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did ask this on a thread - but for more traffic - how can you question a gcse result?

(18 Posts)
slartybartfast Fri 02-Sep-11 10:20:29

if course work gained a B, how can the final exam be an E.

BelleEnd Fri 02-Sep-11 10:22:29

I did this. The coursework was interesting, so I did it well, but couldn't much be arsed with the exam. Do you think someone's been unfairly graded?

slartybartfast Fri 02-Sep-11 10:23:49

just wondered. it is ds. so perhaps he as you, couldnt be arsed.

TheFallenMadonna Fri 02-Sep-11 10:25:12

Have you seen the moderated result for the coursework?

hocuspontas Fri 02-Sep-11 10:25:25

Well it's down to the weighting of the course work I would think. E.g. it might only be 20% of the total marks. If you can't find what you want on the websites of the examining boards and also there are some threads that have been running this past week on similar queries then I would make an appointment to go in and talk to HOD in the next week or two. If there is reasonable cause for a re-mark I think you only have a couple of weeks left.

I've spent the best part of a week trying to understand dd2's mark sheet. Some schools apparently give a lot more information that others.

slartybartfast Fri 02-Sep-11 10:26:28

thanks
good idea.

Oakmaiden Fri 02-Sep-11 10:28:03

If he was entered via a school then they will query it if they think the marking is likely to be wrong.

Why not ask them what they think?

senua Fri 02-Sep-11 10:37:48

I believe that appeals etc have to come from the school, not the parent or pupil, so you are best to speak to them first. Also, explore all avenues because sometimes if you go down Route A then it precludes you from doing Route B (can't remember the details but it's something like, say, if you have a returned paper then you can't afterwards ask for a re-mark).

Exam Boards are not infallible. We have been there and got the T-shirt.[grr emoticon]

Jamillalliamilli Fri 02-Sep-11 16:15:30

To me it would suggest either the courseworks a very small percentage of final grade or he’s likely to have got a very low E, F, or U for the actual exam which has dragged the overall mark down badly, and might want to look at re-sitting that module if it’s come as a surprise. (I’m going of an AS level grade boundaries)

Kez100 Fri 02-Sep-11 17:19:31

Sounds like a poor exam and coursework standing for little. Or coursework downgraded from the school's marking. The results sheet should show the grades.

My daughter had the latter - although not quite so extreme as your DC.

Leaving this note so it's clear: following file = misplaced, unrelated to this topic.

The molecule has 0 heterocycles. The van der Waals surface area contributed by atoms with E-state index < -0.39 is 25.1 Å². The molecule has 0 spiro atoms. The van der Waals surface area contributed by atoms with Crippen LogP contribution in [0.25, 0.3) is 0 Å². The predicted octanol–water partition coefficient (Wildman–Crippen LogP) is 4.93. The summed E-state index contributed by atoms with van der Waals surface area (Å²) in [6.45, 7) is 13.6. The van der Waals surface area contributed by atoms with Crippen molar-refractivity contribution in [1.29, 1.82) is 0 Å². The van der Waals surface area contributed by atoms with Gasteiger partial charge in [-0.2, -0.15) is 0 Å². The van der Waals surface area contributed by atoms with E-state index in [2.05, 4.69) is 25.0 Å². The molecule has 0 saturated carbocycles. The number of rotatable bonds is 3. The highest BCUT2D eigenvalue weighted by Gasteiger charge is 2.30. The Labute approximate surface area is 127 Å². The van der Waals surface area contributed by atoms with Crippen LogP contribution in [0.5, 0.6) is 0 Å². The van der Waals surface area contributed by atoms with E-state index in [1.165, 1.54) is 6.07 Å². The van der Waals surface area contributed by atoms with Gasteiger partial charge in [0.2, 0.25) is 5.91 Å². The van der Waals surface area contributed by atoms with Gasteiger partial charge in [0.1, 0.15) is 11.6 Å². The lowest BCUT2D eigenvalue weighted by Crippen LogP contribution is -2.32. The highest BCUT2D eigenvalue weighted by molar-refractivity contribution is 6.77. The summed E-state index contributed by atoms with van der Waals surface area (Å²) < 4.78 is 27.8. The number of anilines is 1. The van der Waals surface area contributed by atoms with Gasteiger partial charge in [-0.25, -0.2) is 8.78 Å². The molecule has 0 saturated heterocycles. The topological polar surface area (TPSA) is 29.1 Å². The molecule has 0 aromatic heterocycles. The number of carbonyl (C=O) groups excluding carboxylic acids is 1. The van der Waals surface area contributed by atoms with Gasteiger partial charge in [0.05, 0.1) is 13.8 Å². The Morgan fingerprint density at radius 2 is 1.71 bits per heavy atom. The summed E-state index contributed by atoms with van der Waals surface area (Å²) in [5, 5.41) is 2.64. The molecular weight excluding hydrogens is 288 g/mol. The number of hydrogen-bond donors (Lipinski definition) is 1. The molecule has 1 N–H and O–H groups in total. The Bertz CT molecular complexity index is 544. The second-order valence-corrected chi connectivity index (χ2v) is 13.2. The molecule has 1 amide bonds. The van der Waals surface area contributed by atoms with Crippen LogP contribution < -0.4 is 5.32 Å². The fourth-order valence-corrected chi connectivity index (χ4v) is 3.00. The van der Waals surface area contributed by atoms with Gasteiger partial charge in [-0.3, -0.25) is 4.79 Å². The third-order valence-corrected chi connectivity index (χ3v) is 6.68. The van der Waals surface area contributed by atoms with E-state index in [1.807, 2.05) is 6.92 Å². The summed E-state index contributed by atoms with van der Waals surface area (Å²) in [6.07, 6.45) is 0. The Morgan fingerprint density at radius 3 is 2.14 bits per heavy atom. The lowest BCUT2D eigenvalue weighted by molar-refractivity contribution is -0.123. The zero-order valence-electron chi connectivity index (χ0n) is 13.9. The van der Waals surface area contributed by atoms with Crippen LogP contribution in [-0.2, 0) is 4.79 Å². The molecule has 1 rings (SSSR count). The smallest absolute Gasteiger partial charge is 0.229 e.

Coursework worth 75% submitted as a b,b,b. Moderated to a c,c,d. Exam final 25% grade d. Overall a D (just 2% off a C). It's gutting but unless the teacher says there is some scope for error in the moderation changes, that's life I think.

At least my daughter got the Grade she actually scored in the exam. So, she'd have likely been no better off under a full exam type assessment (oh, forgetting the literally hundreds of hours she spent on the coursework I suppose!)

slartybartfast Sat 03-Sep-11 10:43:26

to make matters worse, it was a retake, for which he got c originally, blaming it on a bad teacher and a class of disruptive kids. new teacher hoped to turn it around. hmm

slartybartfast Sat 03-Sep-11 10:44:24

so the school marks the coursework but the examination board remarks it?

Oakmaiden Sat 03-Sep-11 10:47:49

Generally the school marks the coursework and then the marking is moderated by the examining board. Which means they will look at a certain percentage of the papers from a school and check they agree with the marking. If they don't they will ask for the whole lot to be remarked, I think.

TheFallenMadonna Sat 03-Sep-11 11:03:14

No. If they disagree with the marking, then they either up or downgrade the whole entry by a certain number of marks. If it is a retake, the originál will stand.

slartybartfast Sat 03-Sep-11 11:05:01

confused

smile i see i think thanks.

Oakmaiden Sat 03-Sep-11 11:05:45

Oh, OK. I knew the first bit was right, but wasn't sure how they went about giving them new marks (which is why I said "I think"). smile

TheFallenMadonna Sat 03-Sep-11 11:24:08

It's always a bit of a worry when you are doing a new spec that you are getting the marking right on the coursework. And we don't find out whether there has been an adjustment until the results come out ourselves. I am always very careful to sy "unmoderated coursework result" and hedge bets with grades for coursework too, even though I have been teaching the same spec for years and am pretty confident I am applying the criteria correctly. We are doing a new spec from September though with year 10, and I shall fret a lot about it. Understanding how to apply the criteria is more than just getting the marking right of course, it influences how you prepare your students for the coursework. you have to get it right. If there is a big mark down, the school will act pretty promptly in getting more training for the subject staff, but sadly that doesn't help your son and other s affected this year. If it is a coursework downgrade rather than a weighting issue.

Kez100 Sat 03-Sep-11 14:27:56

My daughters was a long standing teacher, long standing paper and still marks were adjusted down. That bit I am surprised about, but accept that's the way the cookie crumbles. He is only human - I just hope their moderators are better at marking than him.

However, in addition (and this bit I am annoyed about) the coursework grade boundries have changed! How? When nothing else has. If my daughter had produced the exactly the same coursework last year, marked at exactly the same marks as the exam moderator gave her this year, she would have been awarded a C. This year she got a D (losing the C by 2%). That is very, very wrong.

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